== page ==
Greenidge's owner, the private equity firm Atlas, is on a roll. Atlas bought the acre coal-fired Greenidge plant in , three years after it had closed. Converted to natural gas, the almost year-old plant began operations in , generating energy to the grid only at times of high demand. In , Greenidge began using the plant to power bitcoin mining and increased its output. It still supplies surplus power to the local electrical grid, but a lot of the power it generates is now used for bitcoin mining.
And it has plans for expansion at Greenidge and elsewhere, company documents show. Last week, Greenidge announced a new bitcoin mining operation at a retired printing plant Atlas owns in Spartanburg, South Carolina. In March, Greenidge said its Bitcoin mining capacity of 19 megawatts should reach 45 megawatts by December and may ramp to megawatts by as it replicates its model elsewhere.
Larger gas-fired plants in the U. Also in March, Greenidge announced a merger with Support. The deal, which is expected to close in the third quarter of this year, will give Atlas control of the merged company and access to public investor money. Andrew Bursky, founder of Atlas, owns half to three-quarters of Atlas, a regulatory filing shows.
Neither Atlas nor Bursky would comment for this article. Greenidge, which disputes that view, said last month that its operations would soon be carbon neutral. It is buying credits that offset the plant's emissions from an array of U. Judith Enck, a former regional administrator for the Environmental Protection Agency who is a senior fellow and visiting faculty member at Bennington College in Vermont, has doubts.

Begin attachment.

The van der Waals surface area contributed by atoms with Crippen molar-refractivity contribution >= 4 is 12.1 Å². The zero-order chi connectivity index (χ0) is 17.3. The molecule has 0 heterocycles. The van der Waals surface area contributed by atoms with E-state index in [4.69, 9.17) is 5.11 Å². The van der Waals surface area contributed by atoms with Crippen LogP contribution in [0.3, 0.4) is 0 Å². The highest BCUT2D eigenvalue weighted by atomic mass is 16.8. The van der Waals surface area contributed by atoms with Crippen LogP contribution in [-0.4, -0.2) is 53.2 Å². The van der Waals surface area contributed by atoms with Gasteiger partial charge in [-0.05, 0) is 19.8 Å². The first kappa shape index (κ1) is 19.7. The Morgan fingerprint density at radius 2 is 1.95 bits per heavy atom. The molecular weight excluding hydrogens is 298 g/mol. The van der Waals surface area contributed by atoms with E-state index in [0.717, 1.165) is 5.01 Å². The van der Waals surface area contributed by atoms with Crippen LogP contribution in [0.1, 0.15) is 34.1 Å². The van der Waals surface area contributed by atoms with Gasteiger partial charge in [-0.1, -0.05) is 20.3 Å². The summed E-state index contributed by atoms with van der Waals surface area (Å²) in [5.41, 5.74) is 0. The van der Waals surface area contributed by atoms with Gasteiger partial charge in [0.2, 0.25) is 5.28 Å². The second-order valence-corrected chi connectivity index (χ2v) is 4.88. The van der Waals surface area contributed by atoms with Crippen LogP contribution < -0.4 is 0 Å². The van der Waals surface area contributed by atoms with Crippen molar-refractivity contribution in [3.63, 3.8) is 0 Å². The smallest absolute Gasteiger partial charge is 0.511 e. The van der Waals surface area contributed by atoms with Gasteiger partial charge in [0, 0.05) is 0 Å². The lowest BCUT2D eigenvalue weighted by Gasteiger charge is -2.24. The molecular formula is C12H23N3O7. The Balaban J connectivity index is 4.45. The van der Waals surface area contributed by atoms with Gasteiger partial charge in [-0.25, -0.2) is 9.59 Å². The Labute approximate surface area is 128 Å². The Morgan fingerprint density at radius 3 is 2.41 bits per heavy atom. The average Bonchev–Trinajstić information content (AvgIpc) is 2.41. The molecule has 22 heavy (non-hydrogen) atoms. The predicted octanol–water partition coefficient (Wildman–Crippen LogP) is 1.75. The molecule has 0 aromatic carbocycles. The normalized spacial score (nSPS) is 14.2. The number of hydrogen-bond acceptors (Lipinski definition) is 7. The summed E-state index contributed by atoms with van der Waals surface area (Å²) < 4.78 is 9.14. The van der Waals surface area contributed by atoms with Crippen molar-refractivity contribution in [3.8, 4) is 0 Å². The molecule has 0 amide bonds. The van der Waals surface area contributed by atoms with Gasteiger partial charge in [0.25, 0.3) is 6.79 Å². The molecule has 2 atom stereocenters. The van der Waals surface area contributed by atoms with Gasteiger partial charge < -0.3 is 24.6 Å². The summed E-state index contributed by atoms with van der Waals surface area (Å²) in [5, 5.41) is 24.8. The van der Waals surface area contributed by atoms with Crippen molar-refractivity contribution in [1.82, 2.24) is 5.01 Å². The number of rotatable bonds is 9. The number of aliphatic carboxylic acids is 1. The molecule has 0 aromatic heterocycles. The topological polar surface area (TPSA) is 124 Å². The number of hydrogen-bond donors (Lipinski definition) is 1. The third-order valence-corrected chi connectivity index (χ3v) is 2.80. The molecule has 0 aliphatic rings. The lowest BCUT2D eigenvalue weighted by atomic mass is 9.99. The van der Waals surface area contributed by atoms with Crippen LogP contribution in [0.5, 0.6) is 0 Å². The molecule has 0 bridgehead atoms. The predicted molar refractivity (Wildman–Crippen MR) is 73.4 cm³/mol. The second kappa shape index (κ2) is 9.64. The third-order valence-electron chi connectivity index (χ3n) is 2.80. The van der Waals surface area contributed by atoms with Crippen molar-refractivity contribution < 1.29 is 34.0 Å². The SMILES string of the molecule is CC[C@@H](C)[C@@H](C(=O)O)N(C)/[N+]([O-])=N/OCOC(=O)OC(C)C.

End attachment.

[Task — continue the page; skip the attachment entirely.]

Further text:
So far, legal challenges to the Greenidge operation have failed. Materials issued by Greenidge say state environmental authorities have determined that the plant "does not have a significant impact on the environment. Still, emissions from the plant are rocketing. At the end of last year, even though it was operating at only 13 percent capacity, the plant's carbon dioxide equivalent emissions totaled , tons, up from 28, tons in January, according to regulatory documents Earth Justice received under an open records request.
Before it began mining bitcoins, the plant generated carbon emissions of , tons in and 39, tons in , federal documents show. On June 5, residents staged a protest against the plant at a nearby Department of Environmental Conservation office in Avon. If regulators don't rein in the Greenidge plant, they say, 30 other power plants in New York could be converted to bitcoin mining, imperiling the state's emission-reduction goals.